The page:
4.  I am reminded that there are, especially in England, people who desire to be thought reserved, and are secretly proud of this reputation. It is, of course, part of this pride not to declare it publicly. These exceptional cases are, however, to be classed with those of people who are secretly proud of other vices, and do not disturb my theory.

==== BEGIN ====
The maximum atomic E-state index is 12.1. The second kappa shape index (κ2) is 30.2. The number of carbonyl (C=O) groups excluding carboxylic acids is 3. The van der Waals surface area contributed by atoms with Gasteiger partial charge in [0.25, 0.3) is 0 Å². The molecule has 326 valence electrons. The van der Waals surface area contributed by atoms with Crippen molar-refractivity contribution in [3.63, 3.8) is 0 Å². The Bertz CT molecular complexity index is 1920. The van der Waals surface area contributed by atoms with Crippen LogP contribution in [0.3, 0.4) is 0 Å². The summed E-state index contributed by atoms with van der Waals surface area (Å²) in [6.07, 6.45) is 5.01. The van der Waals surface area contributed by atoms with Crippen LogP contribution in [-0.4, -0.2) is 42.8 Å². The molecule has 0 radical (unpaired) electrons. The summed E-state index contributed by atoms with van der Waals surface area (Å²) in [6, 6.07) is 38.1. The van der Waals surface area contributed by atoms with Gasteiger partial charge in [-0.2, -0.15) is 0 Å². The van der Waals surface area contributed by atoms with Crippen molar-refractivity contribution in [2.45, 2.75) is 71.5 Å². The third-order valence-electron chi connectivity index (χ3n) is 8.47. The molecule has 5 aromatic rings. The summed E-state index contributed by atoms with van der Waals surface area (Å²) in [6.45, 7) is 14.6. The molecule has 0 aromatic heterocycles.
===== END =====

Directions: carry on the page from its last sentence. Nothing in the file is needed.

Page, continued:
§ 17. There are of course cases of children who are allowed to run away whenever a stranger appears, as if nature were a state of war, and man the natural enemy of man. Such children will require training to be cured of their own and their parents’ stupidity, and must be taught that 51every stranger is not a bogy. But this is mere domestication, such as we apply to the lower animals. It is also possible, though rare, that some people of refinement and culture may have a physical repugnance to meeting any but their intimates, and that they may make honest efforts in vain to overcome this stubborn nervousness. The great majority of shy people are not of this kind. Thus you will see a girl extremely shy in ordinary society, who blossoms out when she receives attentions from some one who may possibly marry her. Or else you may find a youth, who jumps over a hedge to avoid meeting a party of his acquaintances on a country road, anything but modest in lower society, thus showing that it is a consciousness of unfitness for good company and a fear of being criticised which dominate him. In almost all the cases which occur there is therefore modesty without 52simplicity, a conscious and almost guilty air; it is often nothing better than vanity which fears the results of conversation, which desires to be thought well of, and which from mistrust of itself puts on the garb of modesty.